The Final Release: The Legacy of Pre-Pandemic Goals

By Rabbi Sam Yolen, Congregation Beth Israel (Lebanon)

Last September I turned thirty in quarantine. It was the birthday I had been preparing for since I had moved out to south central Pennsylvania, the birthday that I had hoped would finally transform me into the mature adult I had set out to be when I entered seminary eight years ago.

All the aspirations of my ambitious twenties would be crowned by this birthday, I told myself, and so I took the preparation for this day seriously. Ten months before my birthday, I started running a few times a week, and lifting weights. Eight months before, I started a more serious yoga practice. Six months before, I would visualize the entire day before I got up in the morning, holding gratitude in my head for all the best case scenarios, and making space for the challenges I would overcome.

I exerted more discipline on my schedule, cut out bad habits, traded fried chicken for organic salads and I felt better than I had ever felt. I thought to myself, “I am ready to be thirty.”

I had also dovetailed this personal spurt of growth with my professional ambitions. I had just been published in the Jewish Exponent and had secured a ticket to AJC’s International Conference in Berlin. I had been appointed to a permanent spot on the local college’s interfaith dialogue panel. I had been certified by Moishe House to host retreats at Congregation Beth Israel and had even turned a few classrooms into dorms for hosting participants.

The first retreat I had developed was on Small Town Jewish Life, and we were in the process of getting approved for a grant. This meant that young adults would be visiting our town and participating in services on a regular basis. It was nothing short of a miracle. My heart leapt, 2020 was going to be my year!

As you already know, the Coronavirus ripped its way from the East to the West and derailed all of these plans. We all suffered the collapse of our expectations alone as individuals, and then together as a community. If we were brave, we modeled this disappointment in tradition and rituals. A digital Passover allowed us to say, “Next year in person.” A springtime thaw allowed us to picnic outside with one another. For some this was the first time we had seen each other in months.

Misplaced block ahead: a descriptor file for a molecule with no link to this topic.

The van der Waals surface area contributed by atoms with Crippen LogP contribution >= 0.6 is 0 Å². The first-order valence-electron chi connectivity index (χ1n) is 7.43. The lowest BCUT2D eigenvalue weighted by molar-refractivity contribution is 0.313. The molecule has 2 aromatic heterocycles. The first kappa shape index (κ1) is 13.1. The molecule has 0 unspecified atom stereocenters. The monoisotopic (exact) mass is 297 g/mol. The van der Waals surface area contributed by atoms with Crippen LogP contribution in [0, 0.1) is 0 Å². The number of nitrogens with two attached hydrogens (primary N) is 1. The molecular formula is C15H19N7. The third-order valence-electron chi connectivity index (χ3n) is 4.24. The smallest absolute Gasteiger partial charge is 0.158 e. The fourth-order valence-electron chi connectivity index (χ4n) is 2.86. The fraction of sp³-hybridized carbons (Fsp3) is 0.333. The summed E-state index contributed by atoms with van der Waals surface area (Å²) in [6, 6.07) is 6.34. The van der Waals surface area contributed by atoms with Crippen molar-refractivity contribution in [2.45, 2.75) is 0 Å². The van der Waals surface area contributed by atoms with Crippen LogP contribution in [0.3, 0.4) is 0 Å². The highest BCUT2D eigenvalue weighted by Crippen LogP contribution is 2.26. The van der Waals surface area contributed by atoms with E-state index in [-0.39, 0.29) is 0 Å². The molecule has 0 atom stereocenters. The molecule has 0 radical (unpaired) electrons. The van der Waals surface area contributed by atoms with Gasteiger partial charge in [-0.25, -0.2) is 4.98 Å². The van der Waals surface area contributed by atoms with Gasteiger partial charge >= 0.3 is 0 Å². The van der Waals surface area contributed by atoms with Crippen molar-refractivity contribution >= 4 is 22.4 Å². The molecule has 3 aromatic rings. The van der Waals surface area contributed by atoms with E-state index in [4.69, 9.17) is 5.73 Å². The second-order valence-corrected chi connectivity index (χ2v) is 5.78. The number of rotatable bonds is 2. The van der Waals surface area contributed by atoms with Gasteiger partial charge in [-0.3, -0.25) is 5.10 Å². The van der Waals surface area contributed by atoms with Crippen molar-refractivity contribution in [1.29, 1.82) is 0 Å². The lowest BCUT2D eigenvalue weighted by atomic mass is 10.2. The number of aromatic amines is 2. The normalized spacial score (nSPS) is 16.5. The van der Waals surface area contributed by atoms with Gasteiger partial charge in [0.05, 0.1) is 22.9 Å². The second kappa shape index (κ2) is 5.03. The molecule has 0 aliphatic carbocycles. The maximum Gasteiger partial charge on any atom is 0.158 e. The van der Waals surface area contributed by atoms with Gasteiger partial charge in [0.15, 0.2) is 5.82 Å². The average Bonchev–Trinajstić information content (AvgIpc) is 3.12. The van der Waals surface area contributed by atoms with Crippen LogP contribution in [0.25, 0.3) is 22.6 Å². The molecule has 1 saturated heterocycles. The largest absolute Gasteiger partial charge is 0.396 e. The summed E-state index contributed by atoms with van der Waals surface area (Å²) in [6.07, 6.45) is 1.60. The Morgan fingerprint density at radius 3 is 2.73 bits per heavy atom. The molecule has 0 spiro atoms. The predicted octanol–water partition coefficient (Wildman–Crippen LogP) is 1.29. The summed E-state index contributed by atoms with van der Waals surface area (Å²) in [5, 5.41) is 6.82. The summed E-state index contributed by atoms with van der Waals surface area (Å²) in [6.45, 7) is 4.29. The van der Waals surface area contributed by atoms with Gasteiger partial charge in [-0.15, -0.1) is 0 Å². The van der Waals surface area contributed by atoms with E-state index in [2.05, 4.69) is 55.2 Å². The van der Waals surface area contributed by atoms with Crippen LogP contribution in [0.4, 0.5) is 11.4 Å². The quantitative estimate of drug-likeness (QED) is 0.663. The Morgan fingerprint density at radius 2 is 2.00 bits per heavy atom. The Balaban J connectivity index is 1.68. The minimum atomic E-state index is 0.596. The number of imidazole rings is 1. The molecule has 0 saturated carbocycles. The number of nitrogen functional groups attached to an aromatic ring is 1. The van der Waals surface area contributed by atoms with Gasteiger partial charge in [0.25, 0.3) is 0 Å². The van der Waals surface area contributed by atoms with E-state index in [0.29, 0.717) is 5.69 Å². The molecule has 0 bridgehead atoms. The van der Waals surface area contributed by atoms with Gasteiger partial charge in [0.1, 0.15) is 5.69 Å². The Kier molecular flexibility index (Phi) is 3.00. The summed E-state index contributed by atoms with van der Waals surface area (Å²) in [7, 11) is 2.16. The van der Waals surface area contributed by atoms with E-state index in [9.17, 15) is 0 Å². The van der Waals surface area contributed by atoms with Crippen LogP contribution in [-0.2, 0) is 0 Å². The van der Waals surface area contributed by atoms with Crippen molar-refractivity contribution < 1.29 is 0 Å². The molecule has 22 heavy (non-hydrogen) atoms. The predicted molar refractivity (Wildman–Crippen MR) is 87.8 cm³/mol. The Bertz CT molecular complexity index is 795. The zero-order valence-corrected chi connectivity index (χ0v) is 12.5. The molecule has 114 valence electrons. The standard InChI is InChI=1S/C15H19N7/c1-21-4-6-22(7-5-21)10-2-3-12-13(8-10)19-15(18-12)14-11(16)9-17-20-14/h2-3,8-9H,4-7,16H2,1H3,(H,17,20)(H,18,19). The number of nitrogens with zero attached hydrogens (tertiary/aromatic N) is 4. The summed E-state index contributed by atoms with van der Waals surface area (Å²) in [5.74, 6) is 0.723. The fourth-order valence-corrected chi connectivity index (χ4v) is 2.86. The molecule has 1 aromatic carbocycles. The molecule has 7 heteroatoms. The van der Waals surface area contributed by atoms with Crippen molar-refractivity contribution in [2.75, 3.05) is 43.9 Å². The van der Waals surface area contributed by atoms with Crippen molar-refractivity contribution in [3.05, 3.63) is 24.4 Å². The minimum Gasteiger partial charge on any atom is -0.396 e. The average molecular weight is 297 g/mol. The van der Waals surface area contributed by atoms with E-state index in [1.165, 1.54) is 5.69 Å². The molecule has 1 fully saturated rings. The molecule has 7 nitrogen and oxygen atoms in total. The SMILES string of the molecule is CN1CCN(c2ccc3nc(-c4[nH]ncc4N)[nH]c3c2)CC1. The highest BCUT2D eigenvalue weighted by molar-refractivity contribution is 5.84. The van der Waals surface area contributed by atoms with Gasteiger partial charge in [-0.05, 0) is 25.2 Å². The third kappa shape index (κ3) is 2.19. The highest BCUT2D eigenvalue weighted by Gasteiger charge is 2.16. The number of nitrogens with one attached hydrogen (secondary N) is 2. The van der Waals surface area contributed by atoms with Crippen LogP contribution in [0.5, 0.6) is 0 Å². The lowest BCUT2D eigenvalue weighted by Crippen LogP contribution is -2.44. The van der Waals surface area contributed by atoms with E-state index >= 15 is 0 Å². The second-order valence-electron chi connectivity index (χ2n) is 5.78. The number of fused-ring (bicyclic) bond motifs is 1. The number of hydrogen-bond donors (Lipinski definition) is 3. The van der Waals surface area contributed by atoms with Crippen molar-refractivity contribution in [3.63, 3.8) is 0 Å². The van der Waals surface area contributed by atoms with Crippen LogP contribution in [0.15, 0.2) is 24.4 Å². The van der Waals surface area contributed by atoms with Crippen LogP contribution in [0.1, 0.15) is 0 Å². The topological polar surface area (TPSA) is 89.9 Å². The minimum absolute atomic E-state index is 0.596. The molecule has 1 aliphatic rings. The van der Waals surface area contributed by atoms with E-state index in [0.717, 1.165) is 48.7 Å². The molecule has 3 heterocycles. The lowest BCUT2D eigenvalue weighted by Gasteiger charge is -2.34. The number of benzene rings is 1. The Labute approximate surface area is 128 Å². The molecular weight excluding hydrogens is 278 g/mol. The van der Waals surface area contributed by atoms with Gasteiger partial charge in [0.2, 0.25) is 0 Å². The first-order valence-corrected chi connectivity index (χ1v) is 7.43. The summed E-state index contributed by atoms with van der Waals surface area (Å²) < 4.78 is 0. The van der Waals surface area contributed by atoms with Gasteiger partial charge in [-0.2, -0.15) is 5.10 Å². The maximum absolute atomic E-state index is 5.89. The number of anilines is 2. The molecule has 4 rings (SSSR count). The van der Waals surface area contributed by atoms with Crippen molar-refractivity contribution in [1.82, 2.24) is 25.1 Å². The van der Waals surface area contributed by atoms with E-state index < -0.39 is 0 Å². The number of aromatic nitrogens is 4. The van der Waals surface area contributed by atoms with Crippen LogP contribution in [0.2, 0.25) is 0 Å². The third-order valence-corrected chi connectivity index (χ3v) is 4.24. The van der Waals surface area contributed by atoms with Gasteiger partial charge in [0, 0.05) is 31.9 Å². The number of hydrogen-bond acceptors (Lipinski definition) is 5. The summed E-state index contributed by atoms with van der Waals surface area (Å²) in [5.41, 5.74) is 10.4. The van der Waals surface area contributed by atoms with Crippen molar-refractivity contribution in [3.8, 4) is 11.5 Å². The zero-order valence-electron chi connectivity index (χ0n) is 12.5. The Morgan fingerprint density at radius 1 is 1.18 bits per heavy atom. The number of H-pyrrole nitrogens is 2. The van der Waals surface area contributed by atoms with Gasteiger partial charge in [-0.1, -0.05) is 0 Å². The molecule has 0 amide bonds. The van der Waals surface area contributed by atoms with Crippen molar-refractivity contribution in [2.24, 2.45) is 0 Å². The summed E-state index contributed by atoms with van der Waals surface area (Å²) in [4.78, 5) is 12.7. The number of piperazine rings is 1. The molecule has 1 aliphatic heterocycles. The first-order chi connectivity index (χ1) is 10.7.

I had no extra energy to discipline myself into approaching my thirtieth birthday. I stopped running. I stopped yoga. I ate more ice cream in those six months than I had for the two years previous. I wrote an article for the Community Review on being gentle and forgiving with yourself in this time period, and I slid into my thirtieth birthday holding my breath that things would come back around.

Those things didn’t come back around though. People who passed away didn’t come back. Businesses that had closed remain closed. It took time, but I reluctantly accepted the reality that most of my professional plans had dissolved entirely. Instead of any of the ambition I had nurtured in my twenties, I adopted a crisis preparedness mindset. The status of the shul’s wi-fi connection took precedence over the cancelled trip to Germany. The digital capabilities of my congregants took a primary role in the connective tissue of the community - I made house calls to set people up as best as they could manage. I delivered food.

I found that, like you all, I was working much harder for much less of a return. And on Shabbat nights, when I would usually refill my spiritual canteen with blessings and love, I was left with one guitar, two Shabbat candles, and an empty sanctuary. Of course everyone can attend on Zoom, but without a hot knish and a chance to kibbitz, our community slipped into a dormancy we will forever grapple with.

And what was the birthday present I gave myself as a thirty-one year old? I unwrapped each and every goal I had like a present I was discovering for the first time - and I let them go. I changed the definition of success that I subscribed to and I softened to accommodate myself, my community, and the era we all happen to be in.

The world is tough enough. If I’m going to be a healthy thirty-one year old, it’s not by haranguing myself with outdated goals, it’s by continuing to feed the deep spirit of God within me, the spirit that knows that right now is not a time for frivolous trips, but a time to gird down and appreciate what you already have, no matter how meager.

Victor Frankl tells a story in his book Man’s Search for Meaning about a woman nearing death in the concentration camps. As Dr. Frankl is treating her, she looks outside her window and says, “What a beautiful tree. Growing up, I had everything, but I could not appreciate it. Now, I have this tree and I am so appreciative.”

My thirtieth birthday wasn’t what I had expected or wanted. When I was younger, I imagined I’d be okay with the world around me, that I’d be comfortable with the mark I had made, and satisfied with the cadence of my freneticism. Now that I’m thirty-one, I look out my window at a beautiful tree swaying in the autumn light and say, “Wow, what beautiful colors those leaves are.”

It is quiet on the roads and, in my apartment I’m surrounded with mundane chores that need to be completed. I sigh and remind myself, “if you finish the laundry and get out your guitar, there’s a great melody you can teach yourself for Kabbalat Shabbat. And if you do that, there may be someone who Zooms in on Friday night, and if they hear that song, they’ll have a great week because you were able to learn it.”

Sure it’s less glamorous than an AJC trip to Germany, but can God really say it’s less important?